Millions across the world recently celebrated International Women’s Day. This day commemorates women’s achievements and acknowledges challenges we still face. It’s also an opportunity for us to talk about women’s health.
One disease in particular is synonymous with women’s health: breast cancer. Breast cancer is the most common cancer among women, affecting 1 in 8 and it’s responsible for 26% of all cancers in women.
And while these numbers are disturbing enough, there’s cause for even greater concern when we look at the numbers broken down by age . Breast cancer accounts for 25% of ALL new cancer diagnoses in women aged 30-49.
The Impact of Breast Cancer
Dr. Andrea Miller is St. Joseph’s Director of Breast Imaging. She addressed the crowd at Bloor West Cares, a fundraising event for St. Joe’s on January 29.
“When I was doing my medical training 20 years ago, the teaching at the time was that breast cancer was a disease of older women. It was felt to be quite rare in women under 40,” says Dr. Miller. “While breast cancer is a disease that affects women of all ages, there is a disproportionate impact on younger women.”
She painted the picture of one of her younger patients. Dr. Miller recently saw a 34 year-old woman who came in with a lump in her breast. She had felt the lump for a number of months but dismissed it as many young healthy women would do. It was only after the lump continued to grow that she thought she should see her doctor. Her doctor reassured her that it was likely a cyst or a benign growth but agreed she should have a breast ultrasound just to be safe.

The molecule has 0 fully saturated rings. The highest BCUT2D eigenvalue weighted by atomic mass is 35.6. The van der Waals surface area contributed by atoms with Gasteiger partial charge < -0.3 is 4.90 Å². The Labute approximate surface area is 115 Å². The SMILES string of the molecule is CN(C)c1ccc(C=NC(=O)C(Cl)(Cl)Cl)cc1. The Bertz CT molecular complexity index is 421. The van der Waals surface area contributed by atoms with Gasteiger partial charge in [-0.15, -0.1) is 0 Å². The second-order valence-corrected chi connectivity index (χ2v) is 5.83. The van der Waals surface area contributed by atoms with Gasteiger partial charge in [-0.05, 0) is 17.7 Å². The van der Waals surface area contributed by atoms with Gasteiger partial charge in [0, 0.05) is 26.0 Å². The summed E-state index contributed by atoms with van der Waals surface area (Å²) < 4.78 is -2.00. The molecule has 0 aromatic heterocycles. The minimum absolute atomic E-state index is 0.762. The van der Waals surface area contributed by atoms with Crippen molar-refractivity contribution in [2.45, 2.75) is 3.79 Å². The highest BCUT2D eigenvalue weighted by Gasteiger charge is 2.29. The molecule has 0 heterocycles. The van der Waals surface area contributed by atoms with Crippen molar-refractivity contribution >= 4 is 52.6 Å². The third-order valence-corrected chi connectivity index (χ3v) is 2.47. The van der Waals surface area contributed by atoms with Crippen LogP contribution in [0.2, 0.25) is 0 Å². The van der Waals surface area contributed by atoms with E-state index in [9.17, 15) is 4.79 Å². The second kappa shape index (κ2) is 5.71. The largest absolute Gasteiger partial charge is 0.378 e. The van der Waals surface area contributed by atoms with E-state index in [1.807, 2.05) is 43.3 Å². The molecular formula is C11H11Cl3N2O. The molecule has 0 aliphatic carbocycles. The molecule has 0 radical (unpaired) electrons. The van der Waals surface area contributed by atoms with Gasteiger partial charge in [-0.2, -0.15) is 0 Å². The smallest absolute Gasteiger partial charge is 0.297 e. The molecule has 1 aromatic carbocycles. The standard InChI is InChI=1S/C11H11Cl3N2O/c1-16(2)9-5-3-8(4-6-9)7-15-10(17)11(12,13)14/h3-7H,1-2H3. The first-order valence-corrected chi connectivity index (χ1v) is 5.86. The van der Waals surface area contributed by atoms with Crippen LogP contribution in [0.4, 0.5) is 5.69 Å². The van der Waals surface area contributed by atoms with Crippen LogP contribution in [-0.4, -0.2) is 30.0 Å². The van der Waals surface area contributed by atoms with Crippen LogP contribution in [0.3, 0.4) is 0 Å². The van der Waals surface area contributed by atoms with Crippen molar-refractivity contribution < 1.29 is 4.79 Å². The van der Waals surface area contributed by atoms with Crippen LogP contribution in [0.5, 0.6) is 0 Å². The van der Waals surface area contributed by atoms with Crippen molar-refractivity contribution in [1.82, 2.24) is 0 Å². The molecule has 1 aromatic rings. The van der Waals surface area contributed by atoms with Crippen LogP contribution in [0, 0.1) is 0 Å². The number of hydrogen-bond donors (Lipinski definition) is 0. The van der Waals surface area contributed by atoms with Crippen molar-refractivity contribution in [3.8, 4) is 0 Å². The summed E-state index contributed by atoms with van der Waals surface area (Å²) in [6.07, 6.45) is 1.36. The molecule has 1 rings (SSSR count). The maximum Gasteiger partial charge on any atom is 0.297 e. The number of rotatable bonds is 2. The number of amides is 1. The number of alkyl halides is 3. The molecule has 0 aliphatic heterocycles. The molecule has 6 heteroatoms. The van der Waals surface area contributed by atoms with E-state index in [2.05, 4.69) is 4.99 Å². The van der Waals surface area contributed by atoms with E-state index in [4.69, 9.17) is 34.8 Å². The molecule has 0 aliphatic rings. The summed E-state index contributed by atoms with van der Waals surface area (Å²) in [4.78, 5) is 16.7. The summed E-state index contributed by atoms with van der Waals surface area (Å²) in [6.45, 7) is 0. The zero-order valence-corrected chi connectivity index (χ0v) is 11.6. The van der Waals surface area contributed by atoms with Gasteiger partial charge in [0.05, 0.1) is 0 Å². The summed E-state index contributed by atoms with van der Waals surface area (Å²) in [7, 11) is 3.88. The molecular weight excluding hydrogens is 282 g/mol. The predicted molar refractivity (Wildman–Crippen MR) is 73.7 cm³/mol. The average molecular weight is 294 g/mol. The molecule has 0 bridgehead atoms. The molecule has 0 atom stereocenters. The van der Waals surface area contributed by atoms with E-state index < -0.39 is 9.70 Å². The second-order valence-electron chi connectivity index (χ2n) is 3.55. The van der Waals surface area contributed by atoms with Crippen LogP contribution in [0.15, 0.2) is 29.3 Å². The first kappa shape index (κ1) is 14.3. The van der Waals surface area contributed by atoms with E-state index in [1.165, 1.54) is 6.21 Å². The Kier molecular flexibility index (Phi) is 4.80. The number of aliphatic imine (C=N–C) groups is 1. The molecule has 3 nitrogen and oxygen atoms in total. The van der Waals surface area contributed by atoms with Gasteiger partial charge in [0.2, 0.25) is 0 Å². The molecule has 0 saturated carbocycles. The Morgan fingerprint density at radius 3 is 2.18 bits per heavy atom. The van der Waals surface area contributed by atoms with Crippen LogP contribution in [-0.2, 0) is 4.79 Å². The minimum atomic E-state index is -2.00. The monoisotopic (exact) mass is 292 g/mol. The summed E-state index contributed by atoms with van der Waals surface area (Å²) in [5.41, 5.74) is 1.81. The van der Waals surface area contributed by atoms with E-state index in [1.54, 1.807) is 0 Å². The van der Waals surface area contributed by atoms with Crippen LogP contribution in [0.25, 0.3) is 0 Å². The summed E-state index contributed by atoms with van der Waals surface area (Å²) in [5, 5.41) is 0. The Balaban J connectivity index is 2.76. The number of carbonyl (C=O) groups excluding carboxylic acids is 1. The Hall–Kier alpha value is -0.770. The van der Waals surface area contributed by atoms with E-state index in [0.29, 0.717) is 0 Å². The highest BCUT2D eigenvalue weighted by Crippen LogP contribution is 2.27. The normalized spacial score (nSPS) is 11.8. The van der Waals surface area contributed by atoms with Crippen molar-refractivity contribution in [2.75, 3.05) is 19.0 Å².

Dr. Miller described meeting with the patient. “When I met her in our department she was a bright, bubbly, charismatic young woman. She went so far as to apologize to us for worrying over something that was ‘probably nothing’. Our ultrasound that day showed a very aggressive breast mass. It was cancer. This young woman’s life changed in an instant. She sat and cried with me explaining that she didn’t know how she was ever going to be able to tell her parents.”
What Younger Women Can Do
Research on mammography in women under 50 is still ongoing. Still, there are steps that younger women can take to monitor their breast health. Rethink Breast Cancer advises knowing how your breasts look and feel so that you can better detect any abnormalities, and discuss changes with your doctor.
St. Joe’s Offers a Unique Service
St. Joe’s is a designated Ontario Breast Screening Program site. This means that women between the ages of 50-74 can get a screening mammogram at St. Joe’s without a doctor’s referral. Call St. Joe’s at 416-530-6010 to make an appointment
A New Model of Care
St. Joe’s will open the Geoffrey H. Wood Foundation Centre of Excellence in Breast Cancer Screening and Treatment in 2020. In the new centre women can be screened, diagnosed, and receive a treatment plan (if they need one), in one location, in as little as one day.
“Right now, most women wait between 6 – 9 weeks from the time of the screening mammogram until the time she sees a surgeon and gets a treatment plan,” says Dr. Miller. “My patients tell me time and time again, it’s the waiting that’s the hardest.”
The integrated approach to the diagnosis and treatment of breast cancer will be a model for cancer care in Ontario. “This is really about Patient Centered Care, and we are proud to be offering this new model of care at St. Joe’s,” says Dr. Miller. “This is YOUR breast centre, and by supporting St. Joe’s you can make a real difference in the lives of women with breast cancer.”
You can support breast cancer care by making a donation today. Click here, call us a 416-530-6704 or drop by our Donations Office on the main floor of the Health Centre. You can even make a gift to honour a physician, nurse or team by naming them to the St. Joe’s Circle.
Written by Nicole Landsiedel with files from Dr. Andrea Miller.